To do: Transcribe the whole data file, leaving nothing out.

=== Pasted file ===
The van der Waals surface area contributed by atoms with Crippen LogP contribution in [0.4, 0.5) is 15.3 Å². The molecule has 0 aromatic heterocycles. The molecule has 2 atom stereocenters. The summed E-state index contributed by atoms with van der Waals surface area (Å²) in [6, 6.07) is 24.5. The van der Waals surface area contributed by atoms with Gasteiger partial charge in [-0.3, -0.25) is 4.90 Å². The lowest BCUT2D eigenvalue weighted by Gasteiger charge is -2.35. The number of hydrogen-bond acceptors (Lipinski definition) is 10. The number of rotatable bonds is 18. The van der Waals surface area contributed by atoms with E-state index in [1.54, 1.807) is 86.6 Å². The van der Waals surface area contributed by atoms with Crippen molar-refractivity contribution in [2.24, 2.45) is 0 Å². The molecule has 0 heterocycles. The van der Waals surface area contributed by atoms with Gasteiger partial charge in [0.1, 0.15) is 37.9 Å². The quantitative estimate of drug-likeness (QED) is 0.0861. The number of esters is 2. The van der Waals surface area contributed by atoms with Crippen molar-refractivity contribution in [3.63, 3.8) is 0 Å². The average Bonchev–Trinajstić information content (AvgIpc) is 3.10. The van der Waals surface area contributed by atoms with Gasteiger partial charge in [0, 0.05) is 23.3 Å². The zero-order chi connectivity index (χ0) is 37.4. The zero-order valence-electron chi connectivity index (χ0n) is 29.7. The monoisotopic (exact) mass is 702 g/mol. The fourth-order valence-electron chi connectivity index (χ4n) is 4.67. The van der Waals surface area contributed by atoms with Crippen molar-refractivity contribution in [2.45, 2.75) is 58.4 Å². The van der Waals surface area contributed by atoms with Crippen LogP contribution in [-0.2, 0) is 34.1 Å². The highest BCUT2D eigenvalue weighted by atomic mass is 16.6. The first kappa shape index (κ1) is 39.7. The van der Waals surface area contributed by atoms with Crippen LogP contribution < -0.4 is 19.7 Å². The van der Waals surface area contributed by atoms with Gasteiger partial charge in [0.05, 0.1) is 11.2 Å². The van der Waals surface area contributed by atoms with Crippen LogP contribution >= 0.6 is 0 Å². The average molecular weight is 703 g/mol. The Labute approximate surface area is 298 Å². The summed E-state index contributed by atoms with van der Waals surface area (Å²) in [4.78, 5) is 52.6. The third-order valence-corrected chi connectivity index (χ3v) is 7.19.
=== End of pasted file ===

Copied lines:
The van der Waals surface area contributed by atoms with Crippen LogP contribution in [0.4, 0.5) is 15.3 Å². The molecule has 0 aromatic heterocycles. The molecule has 2 atom stereocenters. The summed E-state index contributed by atoms with van der Waals surface area (Å²) in [6, 6.07) is 24.5. The van der Waals surface area contributed by atoms with Gasteiger partial charge in [-0.3, -0.25) is 4.90 Å². The lowest BCUT2D eigenvalue weighted by Gasteiger charge is -2.35. The number of hydrogen-bond acceptors (Lipinski definition) is 10. The number of rotatable bonds is 18. The van der Waals surface area contributed by atoms with E-state index in [1.54, 1.807) is 86.6 Å². The van der Waals surface area contributed by atoms with Crippen molar-refractivity contribution in [2.24, 2.45) is 0 Å². The molecule has 0 heterocycles. The van der Waals surface area contributed by atoms with Gasteiger partial charge in [0.1, 0.15) is 37.9 Å². The quantitative estimate of drug-likeness (QED) is 0.0861. The number of esters is 2. The van der Waals surface area contributed by atoms with Crippen molar-refractivity contribution in [3.63, 3.8) is 0 Å². The average Bonchev–Trinajstić information content (AvgIpc) is 3.10. The van der Waals surface area contributed by atoms with Gasteiger partial charge in [0, 0.05) is 23.3 Å². The zero-order chi connectivity index (χ0) is 37.4. The zero-order valence-electron chi connectivity index (χ0n) is 29.7. The monoisotopic (exact) mass is 702 g/mol. The fourth-order valence-electron chi connectivity index (χ4n) is 4.67. The van der Waals surface area contributed by atoms with Crippen molar-refractivity contribution in [2.45, 2.75) is 58.4 Å². The van der Waals surface area contributed by atoms with Crippen LogP contribution in [-0.2, 0) is 34.1 Å². The highest BCUT2D eigenvalue weighted by atomic mass is 16.6. The first kappa shape index (κ1) is 39.7. The van der Waals surface area contributed by atoms with Crippen LogP contribution < -0.4 is 19.7 Å². The van der Waals surface area contributed by atoms with Gasteiger partial charge in [0.05, 0.1) is 11.2 Å². The van der Waals surface area contributed by atoms with Crippen LogP contribution >= 0.6 is 0 Å². The average molecular weight is 703 g/mol. The Labute approximate surface area is 298 Å². The summed E-state index contributed by atoms with van der Waals surface area (Å²) in [4.78, 5) is 52.6. The third-order valence-corrected chi connectivity index (χ3v) is 7.19.